Some British Columbia couples whose marriages are struggling may wish to learn more about the mediation process of divorce. Although many may believe that divorces can only be settled in a courtroom, the reality is that some cases are suitable candidates for mediation, particularly those in which both parties are willing and able to collaborate with one another toward reaching an agreement.
In the mediation process, both individuals in the divorce often decide upon their own interests independently with their own legal counsel and work to negotiate them with the other party. Mediation tends to be much less expensive than going to court can be, and parties involved have the option of splitting the costs between themselves. A mediator typically charges an hourly rate, and meetings are usually between two to six hours in duration.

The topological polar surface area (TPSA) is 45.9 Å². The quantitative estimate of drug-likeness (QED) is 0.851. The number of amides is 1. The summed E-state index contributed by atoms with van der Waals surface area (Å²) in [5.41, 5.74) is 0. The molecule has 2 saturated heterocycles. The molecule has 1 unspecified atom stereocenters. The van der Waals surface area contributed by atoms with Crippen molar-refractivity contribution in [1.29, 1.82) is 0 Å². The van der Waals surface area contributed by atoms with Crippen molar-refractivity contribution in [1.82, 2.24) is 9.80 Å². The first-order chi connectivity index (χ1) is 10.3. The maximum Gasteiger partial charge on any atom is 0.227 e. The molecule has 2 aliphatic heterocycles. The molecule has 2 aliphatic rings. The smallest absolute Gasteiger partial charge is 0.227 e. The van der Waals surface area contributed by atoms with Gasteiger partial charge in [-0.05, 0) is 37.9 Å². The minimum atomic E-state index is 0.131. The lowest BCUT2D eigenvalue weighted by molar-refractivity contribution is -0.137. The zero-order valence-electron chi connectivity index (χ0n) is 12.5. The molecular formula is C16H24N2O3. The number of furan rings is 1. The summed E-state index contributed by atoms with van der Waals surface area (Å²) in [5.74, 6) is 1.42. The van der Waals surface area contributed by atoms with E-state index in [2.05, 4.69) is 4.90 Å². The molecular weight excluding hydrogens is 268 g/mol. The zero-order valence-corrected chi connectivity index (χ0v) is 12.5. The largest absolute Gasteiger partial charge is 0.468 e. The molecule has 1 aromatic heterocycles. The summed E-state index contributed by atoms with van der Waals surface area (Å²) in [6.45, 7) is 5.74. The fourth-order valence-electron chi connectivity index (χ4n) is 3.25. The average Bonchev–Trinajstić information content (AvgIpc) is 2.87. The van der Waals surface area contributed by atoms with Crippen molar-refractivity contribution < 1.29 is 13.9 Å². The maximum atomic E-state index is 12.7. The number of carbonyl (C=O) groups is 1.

In a collaborative settlement, both parties agree to resolve their differences outside of court. Agreements reached in this way are indeed considered legally binding and may be enforced by a court should one of the parties involved violate its terms. That being said, it may be possible to amend the agreement after it has been signed if both parties consent to the amendment or if circumstances change sufficiently to justify it.
Some mediators can also serve as lawyers and may directly assist in the drafting of any agreement that is reached. In addition, someone involved in mediation may benefit from a lawyer’s assistance in assembling necessary documentation to substantiate their case or reviewing the feasibility of a proposed settlement. If one of the parties later violates the settlement in some way, it may become necessary to initiate legal action to compel them toward compliance.
Source: The Canadian Bar Association BC Branch, “Mediation and Collaborative Settlement Processes“, October 09, 2014
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